New college construction manager, Lisa, follows in her father’s and grandfather’s footsteps.

In Adults, In the Press, News, School Leavers, on the 25th, January 2016

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Lisa heads up a team of 20 male colleagues

With her grandfather a painter, and her father a joiner, there was only one career path for Darlington girl Lisa Bowerbank.

Lisa has just been appointed as the first female curriculum construction manager in a Tees Valley college.

She started as a 16 year old student on a diploma in construction at Darlington College and now heads a team of 20 men at the same college, delivering high quality teaching in the building trades, planning and the built environment. 

And it’s a family tradition that runs deep – Lisa’s three-year old daughter has developed an early love of diggers!

“I grew up with construction and it’s all I ever wanted to do,” said Lisa.

She spent time in industry and has taught on high level construction courses for the past 10 years.

Now she takes over the helm running the department which has seen a £2m investment in the teaching environment and a new Gas Training Centre, supported by Worcester Bosch.

“I am really lucky to have inherited such a great department and a great team and I’m really looking forward to driving this forward and further enhancing the student experience, increasing student numbers and ensuring those students who come on a construction course have the best possible skills for their careers,” she said.

Lisa, who is a busy mum of two, urged other women to take an interest in construction careers.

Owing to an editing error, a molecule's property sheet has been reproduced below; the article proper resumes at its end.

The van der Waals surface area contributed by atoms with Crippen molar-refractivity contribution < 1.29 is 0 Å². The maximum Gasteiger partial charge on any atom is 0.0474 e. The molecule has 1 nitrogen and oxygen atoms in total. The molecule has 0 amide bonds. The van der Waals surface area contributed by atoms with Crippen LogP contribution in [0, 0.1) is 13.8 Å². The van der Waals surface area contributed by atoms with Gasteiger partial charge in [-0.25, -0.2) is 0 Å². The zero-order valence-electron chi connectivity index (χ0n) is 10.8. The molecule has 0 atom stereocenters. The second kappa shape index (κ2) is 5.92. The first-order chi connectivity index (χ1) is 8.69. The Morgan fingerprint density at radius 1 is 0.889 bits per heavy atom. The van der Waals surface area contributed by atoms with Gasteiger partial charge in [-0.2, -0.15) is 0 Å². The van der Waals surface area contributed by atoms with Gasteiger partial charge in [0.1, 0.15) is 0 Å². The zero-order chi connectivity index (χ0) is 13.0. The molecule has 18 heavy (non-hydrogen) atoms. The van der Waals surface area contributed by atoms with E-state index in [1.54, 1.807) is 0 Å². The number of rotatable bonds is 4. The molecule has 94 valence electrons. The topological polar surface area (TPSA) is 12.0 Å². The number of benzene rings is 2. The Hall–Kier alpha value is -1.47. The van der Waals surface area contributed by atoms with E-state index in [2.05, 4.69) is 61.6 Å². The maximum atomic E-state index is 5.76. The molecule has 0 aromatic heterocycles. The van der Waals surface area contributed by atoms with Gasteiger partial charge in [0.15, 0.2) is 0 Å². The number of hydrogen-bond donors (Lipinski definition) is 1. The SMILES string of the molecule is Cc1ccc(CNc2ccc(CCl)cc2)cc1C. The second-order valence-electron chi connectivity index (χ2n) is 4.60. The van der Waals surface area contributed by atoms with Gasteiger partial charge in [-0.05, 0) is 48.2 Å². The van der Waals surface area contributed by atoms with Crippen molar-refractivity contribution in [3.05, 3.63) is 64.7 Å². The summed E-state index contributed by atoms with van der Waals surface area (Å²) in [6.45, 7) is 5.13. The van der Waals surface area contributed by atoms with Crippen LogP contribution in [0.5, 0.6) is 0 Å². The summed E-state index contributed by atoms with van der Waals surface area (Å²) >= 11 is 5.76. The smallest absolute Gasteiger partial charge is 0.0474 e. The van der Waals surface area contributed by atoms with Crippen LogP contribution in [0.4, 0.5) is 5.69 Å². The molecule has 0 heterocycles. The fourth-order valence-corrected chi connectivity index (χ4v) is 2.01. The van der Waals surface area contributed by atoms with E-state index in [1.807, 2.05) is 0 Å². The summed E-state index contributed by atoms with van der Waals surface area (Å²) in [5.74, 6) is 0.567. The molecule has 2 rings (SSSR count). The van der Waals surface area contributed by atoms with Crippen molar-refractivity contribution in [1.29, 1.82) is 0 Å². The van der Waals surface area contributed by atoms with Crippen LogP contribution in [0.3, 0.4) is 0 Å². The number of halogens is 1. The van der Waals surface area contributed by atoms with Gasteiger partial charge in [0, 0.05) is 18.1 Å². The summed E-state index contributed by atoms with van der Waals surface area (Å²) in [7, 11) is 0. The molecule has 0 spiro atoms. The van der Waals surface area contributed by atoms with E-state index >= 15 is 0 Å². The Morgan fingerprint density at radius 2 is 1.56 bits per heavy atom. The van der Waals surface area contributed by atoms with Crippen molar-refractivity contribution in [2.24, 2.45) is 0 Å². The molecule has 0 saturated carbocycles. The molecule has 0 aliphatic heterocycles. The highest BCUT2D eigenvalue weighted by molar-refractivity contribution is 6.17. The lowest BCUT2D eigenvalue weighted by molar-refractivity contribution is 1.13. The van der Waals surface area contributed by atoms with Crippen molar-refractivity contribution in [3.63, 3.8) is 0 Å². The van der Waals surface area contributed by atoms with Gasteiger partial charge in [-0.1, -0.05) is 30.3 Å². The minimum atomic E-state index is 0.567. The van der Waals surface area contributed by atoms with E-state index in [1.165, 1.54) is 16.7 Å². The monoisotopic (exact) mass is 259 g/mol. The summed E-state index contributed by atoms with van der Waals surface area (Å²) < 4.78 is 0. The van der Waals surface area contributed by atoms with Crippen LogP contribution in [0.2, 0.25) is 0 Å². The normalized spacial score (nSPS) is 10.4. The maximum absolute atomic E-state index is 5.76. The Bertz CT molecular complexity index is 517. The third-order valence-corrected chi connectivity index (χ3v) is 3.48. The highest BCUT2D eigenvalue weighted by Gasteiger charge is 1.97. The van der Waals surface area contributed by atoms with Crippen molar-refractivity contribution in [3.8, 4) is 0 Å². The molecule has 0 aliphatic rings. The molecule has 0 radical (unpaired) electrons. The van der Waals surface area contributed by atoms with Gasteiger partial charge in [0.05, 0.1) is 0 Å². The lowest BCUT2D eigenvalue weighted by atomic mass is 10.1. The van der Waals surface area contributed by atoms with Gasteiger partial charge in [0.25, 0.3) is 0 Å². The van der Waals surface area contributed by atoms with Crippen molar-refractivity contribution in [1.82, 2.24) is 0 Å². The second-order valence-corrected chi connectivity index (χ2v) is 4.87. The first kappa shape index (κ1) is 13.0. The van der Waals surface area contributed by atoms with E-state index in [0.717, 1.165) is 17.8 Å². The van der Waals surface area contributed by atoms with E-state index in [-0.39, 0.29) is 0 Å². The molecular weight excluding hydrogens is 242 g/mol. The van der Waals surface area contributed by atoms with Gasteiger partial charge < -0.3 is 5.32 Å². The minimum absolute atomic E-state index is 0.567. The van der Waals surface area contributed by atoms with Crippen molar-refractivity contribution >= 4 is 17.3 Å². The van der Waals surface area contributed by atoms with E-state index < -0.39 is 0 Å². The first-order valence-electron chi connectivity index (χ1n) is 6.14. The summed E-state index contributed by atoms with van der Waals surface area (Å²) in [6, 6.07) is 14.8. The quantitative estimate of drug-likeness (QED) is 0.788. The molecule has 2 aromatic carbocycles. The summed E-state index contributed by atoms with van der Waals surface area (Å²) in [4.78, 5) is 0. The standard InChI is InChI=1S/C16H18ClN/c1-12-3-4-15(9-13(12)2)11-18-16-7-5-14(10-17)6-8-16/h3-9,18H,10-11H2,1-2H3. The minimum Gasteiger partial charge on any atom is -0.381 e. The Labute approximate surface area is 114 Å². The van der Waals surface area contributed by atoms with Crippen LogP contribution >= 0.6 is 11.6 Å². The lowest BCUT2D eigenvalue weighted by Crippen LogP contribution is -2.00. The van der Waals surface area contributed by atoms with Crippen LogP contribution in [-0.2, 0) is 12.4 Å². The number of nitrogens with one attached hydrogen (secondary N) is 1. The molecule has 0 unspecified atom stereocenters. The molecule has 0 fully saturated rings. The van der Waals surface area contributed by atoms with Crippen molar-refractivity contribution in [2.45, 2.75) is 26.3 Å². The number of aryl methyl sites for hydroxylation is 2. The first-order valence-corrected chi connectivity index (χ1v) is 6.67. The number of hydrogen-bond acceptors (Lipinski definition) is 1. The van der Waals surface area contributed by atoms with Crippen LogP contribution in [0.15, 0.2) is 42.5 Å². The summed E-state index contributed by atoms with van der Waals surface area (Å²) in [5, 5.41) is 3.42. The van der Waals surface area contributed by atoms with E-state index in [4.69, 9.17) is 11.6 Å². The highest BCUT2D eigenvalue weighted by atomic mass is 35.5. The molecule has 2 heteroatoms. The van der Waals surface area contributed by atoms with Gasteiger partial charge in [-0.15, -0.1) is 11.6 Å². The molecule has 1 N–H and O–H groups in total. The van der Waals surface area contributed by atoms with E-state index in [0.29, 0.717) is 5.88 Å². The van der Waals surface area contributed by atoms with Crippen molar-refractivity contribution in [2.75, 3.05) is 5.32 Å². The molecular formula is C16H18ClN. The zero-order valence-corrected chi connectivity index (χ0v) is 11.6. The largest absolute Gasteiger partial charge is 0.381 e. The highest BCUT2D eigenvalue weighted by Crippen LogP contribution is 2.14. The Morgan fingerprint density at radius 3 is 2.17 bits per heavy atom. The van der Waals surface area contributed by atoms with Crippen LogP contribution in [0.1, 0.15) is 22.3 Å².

“Traditionally it has been a career for men but there are so many different strands to construction, so many opportunities, especially here in the North East. The industry has turned the corner and everywhere I go I see new and exciting projects.

“And importantly we know there are well paid quality jobs at the end. Many of my former students have gone to achieve great things, everything from project managers to careers taking them abroad. If I do anything it’s to encourage young girls in schools to broaden their career horizons and come down to college and investigate courses and careers in construction and engineering,” she said. 

After years in the classroom she said leaving her students to take up a management role was a huge decision.

“Being in front of my students, getting to know them, watching them grow and develop and sharing their passion for the subject has been a privilege and now being able to inspire those other tutors will be just as rewarding. Everything we do is about our students and I can’t wait to lead my team from the top and  make sure we are delivering the next generation of painters and decorators like my granddad and joiners like my dad,” she said.



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